Contributed by Nkafu Gabriel

Last week, the United States President Donald Trump wrote to congress, informing the house of his intent to suspend Cameroon as a beneficiary sub-Saharan African country from the African Growth and Opportunity Act (AGOA).

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According to the US President, this suspension has been provoked by gross violations of internationally recognized human rights, said to have been committed by the security forces of Cameroon. The statement from Donald Trump to Congress states clearly that “Despite intensive engagement between the United States and the government of Cameroon, Cameroon has failed to address concerns regarding persistent human rights violations being committed by Cameroonian security forces. These violations include extrajudicial killings, arbitrary and unlawful detention, and torture.”

Donald Trump adds that in addition to his termination of the designation of Cameroon as a beneficiary sub-Saharan African country under the AGOA as of January 1. 2020, he will continue to assess whether the Government of Cameroon engages in gross violations of internationally recognized human rights, in accordance with the AGOA eligibility requirements.

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This is what has been making waves across the country for days now but many have been asking to know what this AGOA is all about and what implication its suspension will have on  Cameroon. The Africa Growth and Opportunity Act (AGOA) was signed into law by US former President Bill Clinton in 2000 with the objective of expanding US trade and investment with sub-Saharan Africa, to stimulate economic growth, to encourage economic integration, and to facilitate sub-Saharan Africa’s integration into the global economy.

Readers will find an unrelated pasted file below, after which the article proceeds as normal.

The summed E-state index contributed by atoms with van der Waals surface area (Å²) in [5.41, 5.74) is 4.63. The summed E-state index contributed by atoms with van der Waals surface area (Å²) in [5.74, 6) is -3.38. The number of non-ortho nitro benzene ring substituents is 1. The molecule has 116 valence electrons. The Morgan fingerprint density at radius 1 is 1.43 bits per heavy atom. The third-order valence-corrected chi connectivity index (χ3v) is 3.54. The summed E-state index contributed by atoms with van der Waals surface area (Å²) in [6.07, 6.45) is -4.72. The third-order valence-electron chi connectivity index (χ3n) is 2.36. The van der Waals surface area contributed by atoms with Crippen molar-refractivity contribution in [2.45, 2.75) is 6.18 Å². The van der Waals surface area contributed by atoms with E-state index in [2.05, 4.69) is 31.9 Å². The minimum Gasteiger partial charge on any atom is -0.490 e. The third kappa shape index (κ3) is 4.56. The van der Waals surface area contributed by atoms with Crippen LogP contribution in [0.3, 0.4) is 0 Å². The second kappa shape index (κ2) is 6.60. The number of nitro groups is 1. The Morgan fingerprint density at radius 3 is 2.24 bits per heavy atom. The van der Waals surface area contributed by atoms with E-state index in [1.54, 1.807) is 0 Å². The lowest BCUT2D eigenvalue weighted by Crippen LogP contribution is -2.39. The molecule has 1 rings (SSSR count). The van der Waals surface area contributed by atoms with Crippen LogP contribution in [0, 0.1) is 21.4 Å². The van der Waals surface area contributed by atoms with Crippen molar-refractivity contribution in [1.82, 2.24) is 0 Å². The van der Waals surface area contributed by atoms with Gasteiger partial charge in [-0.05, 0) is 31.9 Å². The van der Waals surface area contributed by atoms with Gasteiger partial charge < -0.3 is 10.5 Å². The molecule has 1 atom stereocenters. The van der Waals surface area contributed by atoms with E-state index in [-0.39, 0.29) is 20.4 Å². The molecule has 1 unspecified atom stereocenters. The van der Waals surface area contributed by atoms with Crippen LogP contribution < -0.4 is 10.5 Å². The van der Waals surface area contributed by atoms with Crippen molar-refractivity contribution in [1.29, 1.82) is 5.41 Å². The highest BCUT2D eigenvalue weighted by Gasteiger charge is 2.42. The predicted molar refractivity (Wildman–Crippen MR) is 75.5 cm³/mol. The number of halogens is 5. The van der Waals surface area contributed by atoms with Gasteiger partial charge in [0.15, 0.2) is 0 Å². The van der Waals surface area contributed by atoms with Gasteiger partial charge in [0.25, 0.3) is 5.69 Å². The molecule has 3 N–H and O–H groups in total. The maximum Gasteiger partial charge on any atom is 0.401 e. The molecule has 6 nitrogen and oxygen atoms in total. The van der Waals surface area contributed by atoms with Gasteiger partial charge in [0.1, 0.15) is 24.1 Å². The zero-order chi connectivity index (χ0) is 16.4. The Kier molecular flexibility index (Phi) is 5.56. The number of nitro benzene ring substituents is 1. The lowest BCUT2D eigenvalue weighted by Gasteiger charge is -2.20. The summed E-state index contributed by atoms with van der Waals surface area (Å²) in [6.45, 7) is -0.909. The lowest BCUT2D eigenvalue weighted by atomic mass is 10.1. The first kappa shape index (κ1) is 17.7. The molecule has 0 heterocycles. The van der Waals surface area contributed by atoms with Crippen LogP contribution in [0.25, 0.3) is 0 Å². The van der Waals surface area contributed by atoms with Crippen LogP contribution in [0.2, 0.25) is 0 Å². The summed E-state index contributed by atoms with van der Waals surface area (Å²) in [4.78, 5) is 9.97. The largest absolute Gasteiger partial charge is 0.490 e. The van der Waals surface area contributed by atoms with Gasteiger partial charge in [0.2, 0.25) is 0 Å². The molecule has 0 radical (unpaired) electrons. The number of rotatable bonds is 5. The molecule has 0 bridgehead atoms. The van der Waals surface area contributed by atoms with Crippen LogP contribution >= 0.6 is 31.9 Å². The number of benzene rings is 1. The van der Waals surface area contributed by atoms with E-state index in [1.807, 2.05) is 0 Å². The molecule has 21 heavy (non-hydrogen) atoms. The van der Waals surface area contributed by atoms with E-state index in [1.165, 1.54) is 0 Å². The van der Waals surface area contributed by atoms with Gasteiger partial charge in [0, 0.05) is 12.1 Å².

The AGOA Act establishes the annual US sub-Saharan African Economic Cooperation Forum known as the AGOA Forum. This forum promotes a high level dialogue on trade and investment related issues. Amongst other privileges, AGOA allows virtually all marketable goods produced in AGOA eligible countries to enter the US market duty free. This expands the benefits under the Generalized System of Preferences program. If Cameroon eventually gets suspended in January 2020, Cameroon will be stripped off all these benefits.

Reacting to the decision, the Cameroon government through its Minister of Communication, Rene Emmanuel Sadi said it is unfair to accuse defense and security forces of acts of human rights violation given the atrocities committed by separatist fighters in the North West and South West regions. Rene Emmanuel Sadi further described the decision as attacks against Cameroon which reflect a desire to weaken its institutions and undermine the self-confidence of the defense and security forces in their mission to restore order and preserve the territorial integrity of Cameroon.

The Minister of Territorial Administration, Paul Atanga Nji has also said if there is someone to be blamed for rights violations, it should be the secessionist and not the army considering that, according to him, the army has been providing humanitarian, medical and educational assistance to victims of the crisis.

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Former US Ambassador to Africa, Herman Cohen has hinted that more sanctions from the US could be underway if a negotiated settlement to the insurgency in the Anglophone regions is not reached.

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